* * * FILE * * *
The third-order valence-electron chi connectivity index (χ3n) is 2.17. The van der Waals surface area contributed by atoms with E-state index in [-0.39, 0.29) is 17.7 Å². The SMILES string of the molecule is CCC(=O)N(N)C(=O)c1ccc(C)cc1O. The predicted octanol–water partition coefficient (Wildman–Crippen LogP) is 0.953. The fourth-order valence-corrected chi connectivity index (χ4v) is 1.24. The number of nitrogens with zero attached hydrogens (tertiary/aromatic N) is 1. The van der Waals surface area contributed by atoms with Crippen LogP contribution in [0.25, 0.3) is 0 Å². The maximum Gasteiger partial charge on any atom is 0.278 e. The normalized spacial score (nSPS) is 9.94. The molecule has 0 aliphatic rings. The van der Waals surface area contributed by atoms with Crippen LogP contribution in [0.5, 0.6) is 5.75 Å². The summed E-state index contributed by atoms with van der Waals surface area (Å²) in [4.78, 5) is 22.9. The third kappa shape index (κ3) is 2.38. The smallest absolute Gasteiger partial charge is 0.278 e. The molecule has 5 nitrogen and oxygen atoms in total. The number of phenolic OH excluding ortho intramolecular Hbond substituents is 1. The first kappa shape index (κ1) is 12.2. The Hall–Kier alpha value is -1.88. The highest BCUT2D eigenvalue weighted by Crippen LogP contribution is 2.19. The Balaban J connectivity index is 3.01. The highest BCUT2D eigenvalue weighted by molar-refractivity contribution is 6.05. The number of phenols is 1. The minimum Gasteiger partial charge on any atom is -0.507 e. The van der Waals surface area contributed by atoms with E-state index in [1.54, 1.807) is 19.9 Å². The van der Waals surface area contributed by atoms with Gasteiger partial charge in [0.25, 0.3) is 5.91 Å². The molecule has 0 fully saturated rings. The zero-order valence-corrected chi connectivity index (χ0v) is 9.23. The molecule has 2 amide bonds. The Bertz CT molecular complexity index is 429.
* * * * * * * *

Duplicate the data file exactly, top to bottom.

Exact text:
The third-order valence-electron chi connectivity index (χ3n) is 2.17. The van der Waals surface area contributed by atoms with E-state index in [-0.39, 0.29) is 17.7 Å². The SMILES string of the molecule is CCC(=O)N(N)C(=O)c1ccc(C)cc1O. The predicted octanol–water partition coefficient (Wildman–Crippen LogP) is 0.953. The fourth-order valence-corrected chi connectivity index (χ4v) is 1.24. The number of nitrogens with zero attached hydrogens (tertiary/aromatic N) is 1. The van der Waals surface area contributed by atoms with Crippen LogP contribution in [0.25, 0.3) is 0 Å². The maximum Gasteiger partial charge on any atom is 0.278 e. The normalized spacial score (nSPS) is 9.94. The molecule has 0 aliphatic rings. The van der Waals surface area contributed by atoms with Crippen LogP contribution in [0.5, 0.6) is 5.75 Å². The summed E-state index contributed by atoms with van der Waals surface area (Å²) in [4.78, 5) is 22.9. The third kappa shape index (κ3) is 2.38. The smallest absolute Gasteiger partial charge is 0.278 e. The molecule has 5 nitrogen and oxygen atoms in total. The number of phenolic OH excluding ortho intramolecular Hbond substituents is 1. The first kappa shape index (κ1) is 12.2. The Hall–Kier alpha value is -1.88. The highest BCUT2D eigenvalue weighted by Crippen LogP contribution is 2.19. The Balaban J connectivity index is 3.01. The highest BCUT2D eigenvalue weighted by molar-refractivity contribution is 6.05. The number of phenols is 1. The minimum Gasteiger partial charge on any atom is -0.507 e. The van der Waals surface area contributed by atoms with E-state index in [1.54, 1.807) is 19.9 Å². The van der Waals surface area contributed by atoms with Gasteiger partial charge in [0.25, 0.3) is 5.91 Å². The molecule has 0 fully saturated rings. The zero-order valence-corrected chi connectivity index (χ0v) is 9.23. The molecule has 2 amide bonds. The Bertz CT molecular complexity index is 429.